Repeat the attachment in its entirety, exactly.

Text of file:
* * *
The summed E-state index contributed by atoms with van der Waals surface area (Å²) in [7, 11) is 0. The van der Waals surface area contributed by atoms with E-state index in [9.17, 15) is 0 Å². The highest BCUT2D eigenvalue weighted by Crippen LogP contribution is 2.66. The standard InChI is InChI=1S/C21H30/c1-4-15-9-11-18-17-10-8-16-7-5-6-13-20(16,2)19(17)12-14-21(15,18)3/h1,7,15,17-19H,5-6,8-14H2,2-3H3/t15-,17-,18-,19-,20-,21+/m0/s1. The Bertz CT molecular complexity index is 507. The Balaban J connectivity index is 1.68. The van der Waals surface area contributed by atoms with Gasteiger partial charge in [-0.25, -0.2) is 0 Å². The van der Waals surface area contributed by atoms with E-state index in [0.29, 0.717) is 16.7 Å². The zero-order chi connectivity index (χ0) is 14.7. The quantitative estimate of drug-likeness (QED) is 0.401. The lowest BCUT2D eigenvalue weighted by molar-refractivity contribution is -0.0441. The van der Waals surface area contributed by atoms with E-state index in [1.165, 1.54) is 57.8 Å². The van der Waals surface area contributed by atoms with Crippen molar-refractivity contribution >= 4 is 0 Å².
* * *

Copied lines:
The summed E-state index contributed by atoms with van der Waals surface area (Å²) in [7, 11) is 0. The van der Waals surface area contributed by atoms with E-state index in [9.17, 15) is 0 Å². The highest BCUT2D eigenvalue weighted by Crippen LogP contribution is 2.66. The standard InChI is InChI=1S/C21H30/c1-4-15-9-11-18-17-10-8-16-7-5-6-13-20(16,2)19(17)12-14-21(15,18)3/h1,7,15,17-19H,5-6,8-14H2,2-3H3/t15-,17-,18-,19-,20-,21+/m0/s1. The Bertz CT molecular complexity index is 507. The Balaban J connectivity index is 1.68. The van der Waals surface area contributed by atoms with Gasteiger partial charge in [-0.25, -0.2) is 0 Å². The van der Waals surface area contributed by atoms with E-state index in [0.29, 0.717) is 16.7 Å². The zero-order chi connectivity index (χ0) is 14.7. The quantitative estimate of drug-likeness (QED) is 0.401. The lowest BCUT2D eigenvalue weighted by molar-refractivity contribution is -0.0441. The van der Waals surface area contributed by atoms with E-state index in [1.165, 1.54) is 57.8 Å². The van der Waals surface area contributed by atoms with Crippen molar-refractivity contribution >= 4 is 0 Å².